Frost grape’s hidden key might offer a new food ingredient and crop opportunity
In the shot heard ‘round the candy world, Hans Riegel dropped a pinch of gum Arabic into his magical cauldron, creating gummy bears in the 1920s. The discovery, with gum Arabic as the base ingredient, rocketed his Haribo company to legendary fame and billion-dollar status. Gum Arabic, an obscure but crucial ingredient in soda, candy, medicine and cosmetics, is in the midst of a demand explosion with no ceiling in sight.
Gum Arabic is the linchpin in thousands of product lines—particularly in the soft drink industry. However, even with huge global demand, gum Arabic faces new competition. Two USDA-Agricultural Research Service scientists have discovered a crystalline, oozing sap hiding in frost grape vines, similar to gum Arabic. If their findings hold, it could fill market demand and offer farmers a new crop.
In September 2014, plant physiologist Steve Vaughn collected frost grape samples for biochar research. He cut a bundle of 3' sections, 1" to 2.5" in diameter, and stacked the load on his back porch. The next morning, he saw globs of clear sap, half the size of ping pong balls, at the base of each stem. Finding no information about the sap online, and with curiosity mounting, he took the cuttings to his colleague Neil Price, research chemist, at the National Center for Agricultural Utilization Research, in Peoria, Ill.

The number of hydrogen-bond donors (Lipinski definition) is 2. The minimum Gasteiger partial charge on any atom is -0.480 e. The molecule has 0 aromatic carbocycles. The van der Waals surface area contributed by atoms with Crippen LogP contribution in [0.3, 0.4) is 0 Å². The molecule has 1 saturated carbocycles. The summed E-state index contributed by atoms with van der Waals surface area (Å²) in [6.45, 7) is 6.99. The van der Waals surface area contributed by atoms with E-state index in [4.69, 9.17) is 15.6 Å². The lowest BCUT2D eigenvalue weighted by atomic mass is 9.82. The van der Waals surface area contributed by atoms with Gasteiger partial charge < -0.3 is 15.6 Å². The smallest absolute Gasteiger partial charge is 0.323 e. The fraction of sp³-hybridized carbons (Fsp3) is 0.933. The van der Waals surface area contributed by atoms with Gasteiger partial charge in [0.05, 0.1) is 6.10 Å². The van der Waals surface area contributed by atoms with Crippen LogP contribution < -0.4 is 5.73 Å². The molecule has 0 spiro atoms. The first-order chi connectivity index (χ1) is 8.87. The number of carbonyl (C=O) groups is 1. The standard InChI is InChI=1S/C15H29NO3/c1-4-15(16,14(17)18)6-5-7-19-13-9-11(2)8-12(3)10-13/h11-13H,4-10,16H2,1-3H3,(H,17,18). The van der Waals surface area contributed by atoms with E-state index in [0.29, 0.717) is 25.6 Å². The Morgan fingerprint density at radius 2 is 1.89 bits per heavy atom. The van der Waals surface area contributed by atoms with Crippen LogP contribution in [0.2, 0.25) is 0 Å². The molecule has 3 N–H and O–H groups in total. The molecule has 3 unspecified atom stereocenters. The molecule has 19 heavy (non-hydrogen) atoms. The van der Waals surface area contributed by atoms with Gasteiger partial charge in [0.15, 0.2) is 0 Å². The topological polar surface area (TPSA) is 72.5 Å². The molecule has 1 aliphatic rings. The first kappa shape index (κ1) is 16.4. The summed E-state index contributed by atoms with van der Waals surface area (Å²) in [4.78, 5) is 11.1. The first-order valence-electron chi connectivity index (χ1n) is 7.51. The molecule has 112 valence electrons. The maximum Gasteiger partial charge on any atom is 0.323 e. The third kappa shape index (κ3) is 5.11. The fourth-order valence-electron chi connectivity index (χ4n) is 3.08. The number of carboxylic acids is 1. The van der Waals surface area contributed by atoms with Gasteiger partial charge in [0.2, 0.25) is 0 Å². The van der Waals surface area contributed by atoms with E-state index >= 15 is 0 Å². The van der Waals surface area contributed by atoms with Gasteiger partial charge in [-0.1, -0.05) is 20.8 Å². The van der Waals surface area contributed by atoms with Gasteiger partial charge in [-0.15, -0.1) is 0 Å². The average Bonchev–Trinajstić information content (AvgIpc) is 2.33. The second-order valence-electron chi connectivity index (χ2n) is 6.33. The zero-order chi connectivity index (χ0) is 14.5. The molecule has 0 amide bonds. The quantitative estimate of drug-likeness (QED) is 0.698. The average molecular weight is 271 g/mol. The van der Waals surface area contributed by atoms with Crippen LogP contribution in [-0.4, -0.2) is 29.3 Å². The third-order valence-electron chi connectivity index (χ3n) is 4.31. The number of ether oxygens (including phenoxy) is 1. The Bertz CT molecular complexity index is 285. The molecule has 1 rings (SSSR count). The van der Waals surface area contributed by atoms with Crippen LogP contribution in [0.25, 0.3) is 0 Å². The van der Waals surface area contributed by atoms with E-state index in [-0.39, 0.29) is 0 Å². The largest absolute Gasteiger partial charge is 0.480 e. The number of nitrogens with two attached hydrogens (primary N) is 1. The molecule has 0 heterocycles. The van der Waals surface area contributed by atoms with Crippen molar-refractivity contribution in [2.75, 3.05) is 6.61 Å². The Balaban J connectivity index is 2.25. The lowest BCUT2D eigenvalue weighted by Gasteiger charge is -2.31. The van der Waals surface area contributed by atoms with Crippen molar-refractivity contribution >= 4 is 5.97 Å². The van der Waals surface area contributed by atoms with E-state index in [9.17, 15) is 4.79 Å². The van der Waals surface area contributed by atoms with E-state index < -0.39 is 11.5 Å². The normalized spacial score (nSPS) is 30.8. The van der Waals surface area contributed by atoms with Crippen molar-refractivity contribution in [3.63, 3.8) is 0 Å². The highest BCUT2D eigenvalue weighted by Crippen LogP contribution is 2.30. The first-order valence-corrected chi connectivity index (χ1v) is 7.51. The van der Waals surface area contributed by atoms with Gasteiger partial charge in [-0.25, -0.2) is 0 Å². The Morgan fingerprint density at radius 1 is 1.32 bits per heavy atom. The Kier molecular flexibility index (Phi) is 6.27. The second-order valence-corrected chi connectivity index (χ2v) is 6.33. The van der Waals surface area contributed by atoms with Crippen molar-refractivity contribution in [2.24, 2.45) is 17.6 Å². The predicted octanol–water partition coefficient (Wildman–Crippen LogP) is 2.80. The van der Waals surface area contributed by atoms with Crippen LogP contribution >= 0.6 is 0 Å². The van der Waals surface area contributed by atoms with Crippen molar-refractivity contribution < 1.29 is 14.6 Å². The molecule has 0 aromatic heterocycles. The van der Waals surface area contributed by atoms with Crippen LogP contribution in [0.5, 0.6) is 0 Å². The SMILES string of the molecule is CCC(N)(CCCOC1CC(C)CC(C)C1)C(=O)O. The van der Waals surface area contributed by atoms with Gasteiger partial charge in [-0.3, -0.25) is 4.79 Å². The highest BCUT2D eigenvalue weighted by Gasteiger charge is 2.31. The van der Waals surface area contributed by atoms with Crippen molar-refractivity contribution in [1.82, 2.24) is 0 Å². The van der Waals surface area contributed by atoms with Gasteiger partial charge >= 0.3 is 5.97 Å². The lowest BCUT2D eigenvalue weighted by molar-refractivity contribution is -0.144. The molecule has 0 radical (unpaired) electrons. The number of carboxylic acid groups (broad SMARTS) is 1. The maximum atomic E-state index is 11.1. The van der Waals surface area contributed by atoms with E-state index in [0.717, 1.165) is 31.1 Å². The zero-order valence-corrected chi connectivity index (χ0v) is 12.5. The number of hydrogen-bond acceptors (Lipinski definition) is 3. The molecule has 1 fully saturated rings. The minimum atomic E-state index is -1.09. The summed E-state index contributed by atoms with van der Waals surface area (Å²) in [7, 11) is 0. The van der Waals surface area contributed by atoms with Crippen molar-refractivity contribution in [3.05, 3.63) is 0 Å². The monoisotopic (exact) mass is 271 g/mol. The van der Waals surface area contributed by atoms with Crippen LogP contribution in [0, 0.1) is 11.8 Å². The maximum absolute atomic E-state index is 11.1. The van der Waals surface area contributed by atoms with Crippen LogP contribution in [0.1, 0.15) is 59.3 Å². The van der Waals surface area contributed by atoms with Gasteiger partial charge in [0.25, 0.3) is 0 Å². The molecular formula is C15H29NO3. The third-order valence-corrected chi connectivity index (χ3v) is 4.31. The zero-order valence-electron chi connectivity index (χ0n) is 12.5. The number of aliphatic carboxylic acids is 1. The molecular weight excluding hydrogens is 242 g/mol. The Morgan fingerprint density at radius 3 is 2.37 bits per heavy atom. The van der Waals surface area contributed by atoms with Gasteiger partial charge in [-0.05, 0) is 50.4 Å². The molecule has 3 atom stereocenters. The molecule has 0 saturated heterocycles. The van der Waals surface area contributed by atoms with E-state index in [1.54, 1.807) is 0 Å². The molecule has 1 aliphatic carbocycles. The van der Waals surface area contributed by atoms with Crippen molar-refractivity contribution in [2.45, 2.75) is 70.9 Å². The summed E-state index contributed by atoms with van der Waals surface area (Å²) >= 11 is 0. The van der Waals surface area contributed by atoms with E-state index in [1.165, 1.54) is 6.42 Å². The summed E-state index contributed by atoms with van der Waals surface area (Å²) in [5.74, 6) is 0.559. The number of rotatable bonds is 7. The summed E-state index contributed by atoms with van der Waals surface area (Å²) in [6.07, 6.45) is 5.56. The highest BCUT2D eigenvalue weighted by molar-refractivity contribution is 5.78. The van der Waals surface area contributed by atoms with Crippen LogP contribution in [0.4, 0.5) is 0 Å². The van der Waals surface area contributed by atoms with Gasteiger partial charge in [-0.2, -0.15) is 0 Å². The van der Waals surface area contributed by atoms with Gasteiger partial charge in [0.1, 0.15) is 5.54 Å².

Price and Vaughn had stumbled across a pure polysaccharide packed with unique properties. A native perennial in most U.S. states, frost grape is often used as graft stock for wine grapes. Yet, Price and Vaughn found virtually no research data or studies on frost grape polysaccharide.
“This polysaccharide is amazingly pure and I’m very excited,” Price says. Gum Arabic acts as an emulsifying detergent, yet maintains a neutral taste—a vital ingredient characteristic. Frost grape polysaccharide is also flavorless and is as efficient as gum Arabic, he says. “We’ve got more product testing in front of us, but we’re so excited about what we’re seeing.”
Gum Arabic is filled with impurities, yellow to brown in color, and is marketed in three grades. Polysaccharide is uniformly crystalline—a major advantage over gum Arabic. Polysaccharide is oily in nature and not sticky. It hardens to a gummy clear plastic-type substance. In addition, polysaccharide contains no allergens, a problem with gum Arabic.
Derived from acacia trees, gum Arabic is farmed almost solely in Chad, Nigeria and Sudan—areas notorious for political turmoil and civil war. Supply shortages are common, creating waves of market instability.
“Frost grape absolutely has crop potential for U.S. growers,” Vaughn says. “Polysaccharide has different properties from gum Arabic and we suspect it’s better than gum Arabic. We need an ag field research facility to get frost grape production going.”
“Demand is waiting,” Price adds. “We’ve got interest from all sides. We’re going to find so many other uses for polysaccharide—this could be a jump ahead.”